Health care workers spoke about verbal, physical, psychological and sexual abuse experienced by themselves and patients. The quote below, which is extracted from the resource we produced at the end of the project, captures the state of the Meadowlands Clinic before we began the pilot project.
“These people from the Meadowlands community used to terrorise us. From the time that they come into the gate, they start singing songs because they said our services are so poor and that we don’t care for them…They said they’d burn this clinic down with us inside. This came from our mothers and fathers, not from our peers…We did not take this lying down because if they say you are going to be burnt in the clinic and they have done it somewhere, not at Meadowlands community but somewhere else, it is serious.” – Baby Moipane, Nurse clinician and a HOSPERSA shop steward at Meadowlands Clinic.
We hadn’t visited the Meadowlands Clinic for a year because the project period lapsed. Even so, the work continued, led by the core group comprising the unions, the clinic health committee, churches and NGOs in the community. The group invited us to a meeting at the clinic in October and I could feel the difference in the space. There seems to be more care about how the physical space looks. The security people are less aggressive and there’s no sewage spilling. A group member said the clinic was calmer and more peaceful. Some norm change had clearly happened, and the challenge now is sustaining the positive changes. That the core group continued to work together after the project ended is a big indicator for us. I felt proud that the changes happened in the midst of the deterioration in the health sector.
Violence in healthcare settings is increasing
At the clinic level, the Clinic Health Committee, which represents the community, is trying to constructively engage with the management of the clinic when issues arise at the clinic. Previously, aggrieved community members would turn violent, threaten nurses and want to burn the clinic. The church has started running gender-based violence programmes inside the clinic and at the churches. Inside the clinic, HOSPERSA has tried to get the staff to hold a respectful relationship – to remind its members that the people they serve are our community members. Staff are communicating more, for instance, about medicine and staff shortages, to deter the public from erupting. Staff members recognise that wearing name badges establishes a rapport when a visitor in the clinic is able to address them by their names. Clinic management is taking suggestions and trying to improve the service. And HOSPERSA is using the resource that we produced at the end of the pilot to continue the dialogue, share their success and replicate the intervention in other health facilities.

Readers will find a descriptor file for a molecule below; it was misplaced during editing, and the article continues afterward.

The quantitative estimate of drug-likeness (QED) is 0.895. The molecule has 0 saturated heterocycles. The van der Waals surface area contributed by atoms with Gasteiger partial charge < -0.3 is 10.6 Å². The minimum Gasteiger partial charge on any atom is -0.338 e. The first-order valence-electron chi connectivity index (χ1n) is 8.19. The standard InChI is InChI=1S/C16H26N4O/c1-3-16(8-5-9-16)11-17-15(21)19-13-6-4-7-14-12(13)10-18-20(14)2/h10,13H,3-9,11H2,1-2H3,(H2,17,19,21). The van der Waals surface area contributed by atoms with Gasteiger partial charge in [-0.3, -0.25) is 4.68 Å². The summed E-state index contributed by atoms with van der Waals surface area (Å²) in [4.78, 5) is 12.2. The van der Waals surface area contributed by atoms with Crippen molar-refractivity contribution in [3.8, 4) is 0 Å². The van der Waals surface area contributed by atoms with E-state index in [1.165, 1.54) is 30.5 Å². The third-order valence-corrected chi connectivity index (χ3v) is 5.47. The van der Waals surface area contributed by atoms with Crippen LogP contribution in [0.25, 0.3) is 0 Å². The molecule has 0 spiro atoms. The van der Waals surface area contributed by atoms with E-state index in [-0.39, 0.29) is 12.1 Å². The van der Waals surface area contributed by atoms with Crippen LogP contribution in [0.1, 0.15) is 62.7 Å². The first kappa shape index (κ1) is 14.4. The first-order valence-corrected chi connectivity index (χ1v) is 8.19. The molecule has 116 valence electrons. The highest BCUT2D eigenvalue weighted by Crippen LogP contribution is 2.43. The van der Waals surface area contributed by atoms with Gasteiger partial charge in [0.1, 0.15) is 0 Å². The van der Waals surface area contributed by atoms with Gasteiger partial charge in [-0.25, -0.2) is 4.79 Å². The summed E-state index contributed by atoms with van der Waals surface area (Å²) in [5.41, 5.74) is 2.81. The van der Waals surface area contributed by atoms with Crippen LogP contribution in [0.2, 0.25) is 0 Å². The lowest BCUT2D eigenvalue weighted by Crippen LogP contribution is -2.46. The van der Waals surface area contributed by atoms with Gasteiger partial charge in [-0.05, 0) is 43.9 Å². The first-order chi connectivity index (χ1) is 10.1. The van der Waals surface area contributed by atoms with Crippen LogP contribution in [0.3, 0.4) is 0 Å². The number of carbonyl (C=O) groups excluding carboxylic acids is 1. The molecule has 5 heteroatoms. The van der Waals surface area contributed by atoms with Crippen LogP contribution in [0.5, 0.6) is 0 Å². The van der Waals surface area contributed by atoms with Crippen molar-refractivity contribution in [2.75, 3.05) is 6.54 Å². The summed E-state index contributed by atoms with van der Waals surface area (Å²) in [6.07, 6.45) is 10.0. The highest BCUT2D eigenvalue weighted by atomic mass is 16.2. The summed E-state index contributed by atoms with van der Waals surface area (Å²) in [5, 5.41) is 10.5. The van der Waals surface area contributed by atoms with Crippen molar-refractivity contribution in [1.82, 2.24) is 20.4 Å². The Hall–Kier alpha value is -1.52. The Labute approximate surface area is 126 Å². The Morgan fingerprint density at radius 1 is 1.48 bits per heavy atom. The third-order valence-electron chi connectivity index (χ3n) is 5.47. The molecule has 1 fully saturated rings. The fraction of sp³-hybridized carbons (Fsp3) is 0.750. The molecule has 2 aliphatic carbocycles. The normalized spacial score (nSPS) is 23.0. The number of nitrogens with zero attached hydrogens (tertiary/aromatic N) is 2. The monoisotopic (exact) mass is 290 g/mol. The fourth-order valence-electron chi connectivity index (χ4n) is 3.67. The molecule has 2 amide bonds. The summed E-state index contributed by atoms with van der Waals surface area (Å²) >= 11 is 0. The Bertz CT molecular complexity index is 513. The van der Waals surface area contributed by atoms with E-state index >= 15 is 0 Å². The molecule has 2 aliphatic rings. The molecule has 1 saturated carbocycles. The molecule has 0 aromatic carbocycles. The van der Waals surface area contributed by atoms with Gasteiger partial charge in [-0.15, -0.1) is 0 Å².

As the facilitators, we made the time to create a space where a diverse group of people planned activities together and valued every person’s contribution. We brought young people who spoke about their unpleasant experiences in healthcare settings. Young people said they felt undermined and mistreated by nurses. The staff spoke about how as mothers it was difficult to shift roles and provide the professional care pregnant teenage girls required. For the first time, the staff listened to young people without being judgemental. The space that we helped to create provided a positive experience for project participants who were then able to counter all the negative experiences.
Workplace violence is gendered
The thread running throughout the process was establishing why violence is so gendered. The participants began to see how care work is viewed as a woman’s work. They realised how gendered division of work impacts the way they viewed themselves and others viewed them. That realisation became key to how one made a personal change. So, the norm change needed to happen not only in a public context but also in a personal context. The spaces helped participants to reflect on how a person is addressing her or his own relationship to power and violence. We also cross-pollinated this space with a participant in the Letsema process who spoke about having a gay child to a very homophobic audience.
The Meadowlands Clinic Project seemed like a simple thing when we started out. We sought to bring people together in a safe space where they felt respected and valued to experiment with different approaches to addressing violence. I feel proud of the positive impact of the project – that the results we saw can be possible in a very challenging environment.